Republic Aircraft Corporation built 833 Thunderchiefs for the U.S. Air Force. 75 of those were F-105Bs. 372 F-105s were lost to enemy action in South East Asia.
Republic F-105B-20-RE Thunderchief 57-5812 served with the 119th Tactical Fighter Squadron, New Jersey Air National Guard, and was later assigned to the 466th Tactical Fighter Squadron, 508th Tactical Fighter Wing at Hill Air Force Base, Utah. One source indicates that the the record-setting F-105B was used as a battle damage repair trainer at McClellan Air Force Base, Sacramento, California, from October 1980.
¹ Many sources, including the newspaper article quoted above, cite General Moore’s World Record Speed for the 100-kilometer closed course at 1,216.48 miles per hour (1,957.745 kilometers per hour). The FAI’s official web site gives General Moore’s speed as 1,878.67 kilometers per hour (1,167.35 miles per hour). (See above.) Also, many sources (including General Moore’s official Air Force biography) state that General Moore won the Bendix Trophy for this flight. The Bendix Trophy was awarded to the winner of an annual West-to-East transcontinental air race. The Smithsonian Institution indicates that the Bendix Trophy was not awarded for the years 1958, 1959 or 1960.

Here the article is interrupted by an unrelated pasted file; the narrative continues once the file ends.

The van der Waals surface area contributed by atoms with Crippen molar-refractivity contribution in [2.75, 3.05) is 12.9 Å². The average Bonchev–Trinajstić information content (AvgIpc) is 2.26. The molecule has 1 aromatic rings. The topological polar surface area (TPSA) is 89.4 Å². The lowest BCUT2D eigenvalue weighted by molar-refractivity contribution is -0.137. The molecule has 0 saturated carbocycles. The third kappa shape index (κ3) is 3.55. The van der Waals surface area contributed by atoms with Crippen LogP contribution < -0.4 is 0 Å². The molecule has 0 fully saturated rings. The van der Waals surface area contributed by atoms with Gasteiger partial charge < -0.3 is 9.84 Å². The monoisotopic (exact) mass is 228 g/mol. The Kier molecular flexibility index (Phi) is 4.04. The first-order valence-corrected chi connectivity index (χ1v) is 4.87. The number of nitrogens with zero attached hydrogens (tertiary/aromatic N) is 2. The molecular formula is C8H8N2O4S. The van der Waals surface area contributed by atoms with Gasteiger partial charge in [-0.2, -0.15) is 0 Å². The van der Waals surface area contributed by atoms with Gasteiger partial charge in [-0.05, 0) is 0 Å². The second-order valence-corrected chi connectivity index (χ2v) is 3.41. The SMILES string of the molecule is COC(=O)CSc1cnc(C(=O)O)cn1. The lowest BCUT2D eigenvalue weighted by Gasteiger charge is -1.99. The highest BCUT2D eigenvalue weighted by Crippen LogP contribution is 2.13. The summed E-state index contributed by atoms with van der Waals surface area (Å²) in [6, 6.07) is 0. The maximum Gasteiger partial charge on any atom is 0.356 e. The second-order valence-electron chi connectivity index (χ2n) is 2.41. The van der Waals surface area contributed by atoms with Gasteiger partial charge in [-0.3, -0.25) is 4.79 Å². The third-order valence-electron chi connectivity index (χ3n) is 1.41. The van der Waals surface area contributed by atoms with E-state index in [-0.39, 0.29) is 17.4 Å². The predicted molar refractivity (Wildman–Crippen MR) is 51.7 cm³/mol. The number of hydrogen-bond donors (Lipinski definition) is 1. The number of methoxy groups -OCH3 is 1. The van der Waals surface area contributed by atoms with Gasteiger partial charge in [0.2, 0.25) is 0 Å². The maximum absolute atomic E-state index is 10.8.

² FAI Record File Number 8874, 1 771 km/h, set 18 June 1959 by Gérard Muselli, flying a Dassault Mirage III A over Brétigny-sur Orge, France.
11 December 1951: The first helicopter powered by a gas turbine engine made its first flight at the Kaman Aircraft Company plant at Bloomfield, Connecticut. Using a K-225 tandem rotor helicopter delivered to the U.S. Navy in 1949, Bureau of Aeronautics serial number (“Bu. No.”) 125477, Kaman replaced the 220 horsepower Lycoming O-435-A2 reciprocating engine with a Boeing 502-2E turboshaft engine. This engine could produce 175 continuous horsepower at 2,900 r.p.m. at Sea Level, less than the piston engine it replaced, but it also weighed considerably less.